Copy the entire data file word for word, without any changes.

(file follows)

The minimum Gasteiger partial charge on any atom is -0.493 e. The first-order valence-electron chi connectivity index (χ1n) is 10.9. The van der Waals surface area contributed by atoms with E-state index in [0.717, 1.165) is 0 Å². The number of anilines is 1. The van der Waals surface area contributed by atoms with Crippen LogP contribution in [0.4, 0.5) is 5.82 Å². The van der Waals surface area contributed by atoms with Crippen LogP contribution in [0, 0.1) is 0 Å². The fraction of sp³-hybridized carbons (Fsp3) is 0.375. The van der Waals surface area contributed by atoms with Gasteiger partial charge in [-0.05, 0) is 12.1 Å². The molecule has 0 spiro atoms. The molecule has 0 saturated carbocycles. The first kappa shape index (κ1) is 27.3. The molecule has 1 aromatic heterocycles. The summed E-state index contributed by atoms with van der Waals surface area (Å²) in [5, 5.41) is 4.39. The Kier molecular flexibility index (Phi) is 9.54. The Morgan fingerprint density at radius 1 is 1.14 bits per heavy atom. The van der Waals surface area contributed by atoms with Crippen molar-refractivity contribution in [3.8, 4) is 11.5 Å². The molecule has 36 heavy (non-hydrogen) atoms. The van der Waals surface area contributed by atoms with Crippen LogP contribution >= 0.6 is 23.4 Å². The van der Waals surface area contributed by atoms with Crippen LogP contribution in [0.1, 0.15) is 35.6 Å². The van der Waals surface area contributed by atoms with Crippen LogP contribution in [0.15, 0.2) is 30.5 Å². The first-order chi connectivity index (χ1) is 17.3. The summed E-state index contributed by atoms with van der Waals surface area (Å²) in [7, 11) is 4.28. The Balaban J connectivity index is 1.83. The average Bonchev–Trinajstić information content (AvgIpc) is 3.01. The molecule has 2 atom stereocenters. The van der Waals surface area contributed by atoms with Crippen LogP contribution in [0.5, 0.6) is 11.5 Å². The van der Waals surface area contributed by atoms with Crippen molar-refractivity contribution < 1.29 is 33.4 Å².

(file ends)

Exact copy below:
The minimum Gasteiger partial charge on any atom is -0.493 e. The first-order valence-electron chi connectivity index (χ1n) is 10.9. The van der Waals surface area contributed by atoms with E-state index in [0.717, 1.165) is 0 Å². The number of anilines is 1. The van der Waals surface area contributed by atoms with Crippen LogP contribution in [0.4, 0.5) is 5.82 Å². The van der Waals surface area contributed by atoms with Crippen LogP contribution in [0, 0.1) is 0 Å². The fraction of sp³-hybridized carbons (Fsp3) is 0.375. The van der Waals surface area contributed by atoms with Gasteiger partial charge in [-0.05, 0) is 12.1 Å². The molecule has 0 spiro atoms. The molecule has 0 saturated carbocycles. The first kappa shape index (κ1) is 27.3. The molecule has 1 aromatic heterocycles. The summed E-state index contributed by atoms with van der Waals surface area (Å²) in [5, 5.41) is 4.39. The Kier molecular flexibility index (Phi) is 9.54. The Morgan fingerprint density at radius 1 is 1.14 bits per heavy atom. The van der Waals surface area contributed by atoms with Crippen molar-refractivity contribution in [3.8, 4) is 11.5 Å². The molecule has 36 heavy (non-hydrogen) atoms. The van der Waals surface area contributed by atoms with Crippen LogP contribution >= 0.6 is 23.4 Å². The van der Waals surface area contributed by atoms with Crippen LogP contribution in [0.1, 0.15) is 35.6 Å². The van der Waals surface area contributed by atoms with Crippen LogP contribution in [0.15, 0.2) is 30.5 Å². The first-order chi connectivity index (χ1) is 17.3. The summed E-state index contributed by atoms with van der Waals surface area (Å²) in [7, 11) is 4.28. The Balaban J connectivity index is 1.83. The average Bonchev–Trinajstić information content (AvgIpc) is 3.01. The molecule has 2 atom stereocenters. The van der Waals surface area contributed by atoms with Crippen LogP contribution in [0.5, 0.6) is 11.5 Å². The van der Waals surface area contributed by atoms with Crippen molar-refractivity contribution < 1.29 is 33.4 Å².